The new function is called format.trick and expects a string in the top of the stack containing a single author name (for example "First Medium Last", accepting also the notation "Last, First Medium". This function leaves on top of the stack the "normalized" name, which will be "Last, First M". It correctly deals with authors without medium name or without first name. This is the heavily commented code of this function:

STRINGS {ss tt fm}
FUNCTION {format.trick}
{
    'ss :=   %% Make a copy of the name in s
    %% Extract the First (and possible Medium) names
    %% and store it in variable fm
    ss #1 "{ff}" format.name$ 'fm :=

    %% Note that now fm could contain:
    %% * An empty string ("") if the author has no first name (only Last name was provided)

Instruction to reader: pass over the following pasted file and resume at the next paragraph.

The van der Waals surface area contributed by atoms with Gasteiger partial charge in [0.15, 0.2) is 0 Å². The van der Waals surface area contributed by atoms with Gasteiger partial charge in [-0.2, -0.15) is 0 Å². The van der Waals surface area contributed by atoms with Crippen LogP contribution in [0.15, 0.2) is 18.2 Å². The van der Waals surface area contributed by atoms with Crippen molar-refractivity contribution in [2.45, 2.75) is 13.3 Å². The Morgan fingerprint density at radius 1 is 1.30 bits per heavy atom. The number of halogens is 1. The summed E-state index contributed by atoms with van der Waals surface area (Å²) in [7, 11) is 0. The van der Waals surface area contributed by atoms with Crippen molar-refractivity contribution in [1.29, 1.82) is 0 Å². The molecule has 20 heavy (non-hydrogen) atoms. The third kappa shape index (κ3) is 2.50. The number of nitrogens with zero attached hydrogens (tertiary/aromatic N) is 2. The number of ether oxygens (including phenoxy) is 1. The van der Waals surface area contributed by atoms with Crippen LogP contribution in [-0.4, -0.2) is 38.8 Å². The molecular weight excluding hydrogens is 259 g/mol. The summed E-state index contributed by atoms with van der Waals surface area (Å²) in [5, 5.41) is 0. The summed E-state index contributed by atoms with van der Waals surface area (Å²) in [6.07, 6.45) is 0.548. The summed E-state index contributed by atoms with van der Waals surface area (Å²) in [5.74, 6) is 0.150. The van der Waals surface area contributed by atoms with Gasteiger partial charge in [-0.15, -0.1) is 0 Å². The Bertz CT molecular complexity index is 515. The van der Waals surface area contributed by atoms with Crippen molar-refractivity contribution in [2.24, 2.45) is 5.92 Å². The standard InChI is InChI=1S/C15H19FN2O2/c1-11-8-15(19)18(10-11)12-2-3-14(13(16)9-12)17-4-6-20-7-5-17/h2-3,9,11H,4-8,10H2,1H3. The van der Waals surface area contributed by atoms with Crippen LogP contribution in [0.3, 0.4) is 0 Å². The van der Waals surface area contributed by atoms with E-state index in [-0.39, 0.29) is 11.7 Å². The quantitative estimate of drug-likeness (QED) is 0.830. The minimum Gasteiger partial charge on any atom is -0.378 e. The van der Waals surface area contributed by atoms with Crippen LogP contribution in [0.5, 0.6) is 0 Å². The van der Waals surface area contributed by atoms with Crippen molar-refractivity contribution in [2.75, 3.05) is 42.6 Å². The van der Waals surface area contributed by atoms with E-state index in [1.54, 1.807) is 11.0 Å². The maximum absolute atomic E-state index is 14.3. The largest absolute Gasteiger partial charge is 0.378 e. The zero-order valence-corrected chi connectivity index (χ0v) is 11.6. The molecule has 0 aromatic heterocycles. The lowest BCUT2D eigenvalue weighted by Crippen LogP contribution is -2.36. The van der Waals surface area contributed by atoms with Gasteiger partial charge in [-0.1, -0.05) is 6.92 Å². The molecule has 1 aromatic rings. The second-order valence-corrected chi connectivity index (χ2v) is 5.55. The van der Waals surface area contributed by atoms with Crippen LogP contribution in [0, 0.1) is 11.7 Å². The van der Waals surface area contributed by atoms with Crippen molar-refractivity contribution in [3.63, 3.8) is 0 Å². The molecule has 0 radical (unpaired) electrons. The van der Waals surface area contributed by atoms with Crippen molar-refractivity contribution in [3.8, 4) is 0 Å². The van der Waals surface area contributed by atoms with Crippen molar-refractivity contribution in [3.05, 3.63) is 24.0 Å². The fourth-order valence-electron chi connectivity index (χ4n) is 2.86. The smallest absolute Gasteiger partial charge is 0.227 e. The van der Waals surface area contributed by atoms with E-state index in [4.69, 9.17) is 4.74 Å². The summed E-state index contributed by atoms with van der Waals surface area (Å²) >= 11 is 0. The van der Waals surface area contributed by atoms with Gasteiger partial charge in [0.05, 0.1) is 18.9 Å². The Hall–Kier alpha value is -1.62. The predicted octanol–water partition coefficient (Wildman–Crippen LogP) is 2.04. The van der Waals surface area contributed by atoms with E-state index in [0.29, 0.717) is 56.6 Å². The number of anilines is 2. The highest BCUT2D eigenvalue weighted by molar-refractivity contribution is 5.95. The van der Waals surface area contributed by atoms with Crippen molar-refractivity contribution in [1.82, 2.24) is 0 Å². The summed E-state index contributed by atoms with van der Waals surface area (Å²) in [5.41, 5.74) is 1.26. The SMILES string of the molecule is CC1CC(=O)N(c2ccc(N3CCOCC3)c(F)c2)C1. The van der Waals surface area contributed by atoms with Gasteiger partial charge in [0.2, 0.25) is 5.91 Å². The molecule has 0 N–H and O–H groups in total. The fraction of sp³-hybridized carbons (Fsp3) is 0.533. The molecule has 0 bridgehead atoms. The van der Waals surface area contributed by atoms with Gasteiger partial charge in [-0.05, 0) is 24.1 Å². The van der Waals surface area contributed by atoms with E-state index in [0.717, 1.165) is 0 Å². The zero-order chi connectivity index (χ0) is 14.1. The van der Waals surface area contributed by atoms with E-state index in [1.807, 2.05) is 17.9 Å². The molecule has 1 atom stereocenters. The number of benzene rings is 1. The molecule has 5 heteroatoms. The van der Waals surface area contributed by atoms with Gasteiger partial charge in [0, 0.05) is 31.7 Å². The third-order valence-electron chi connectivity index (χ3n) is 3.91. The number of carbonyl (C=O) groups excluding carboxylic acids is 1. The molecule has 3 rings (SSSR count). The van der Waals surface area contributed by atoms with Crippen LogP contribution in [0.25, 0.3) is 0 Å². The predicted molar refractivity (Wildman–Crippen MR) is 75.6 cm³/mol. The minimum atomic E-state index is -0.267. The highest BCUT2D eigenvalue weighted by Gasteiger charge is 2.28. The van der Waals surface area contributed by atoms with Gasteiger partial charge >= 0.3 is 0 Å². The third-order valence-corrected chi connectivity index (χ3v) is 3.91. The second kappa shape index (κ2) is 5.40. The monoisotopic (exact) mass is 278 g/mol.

%% * A single word (like "First") if the author has no medium name
    %% * A sequence of words (like "First Medium")
    %% For the last case we want to abbreviate "Medium", without dot

    %% Test if we are in the first case
    fm empty$ {
       % If empty (no first name), use the standard formatting
       ss #1 "{vv~}{ll}{, jj}{, ff}" format.name$
    }{ % Otherwise, attempt the trick
        %% Now the trick. Interpret "First Medium"
        %% as if "Medium" were a last name, and abbreviate it
        fm #1 "{ff }{l}" format.name$ 'tt :=   %% And store the result in tt
        %% Consider the particular case in which no Medium name is present
        %% In this case, "First" will be interpreted as a last name, and
        %% thus abbreviated. This can be detected because the resulting
        %% string has length 1
        tt text.length$ #1 > { %% If there was a medium name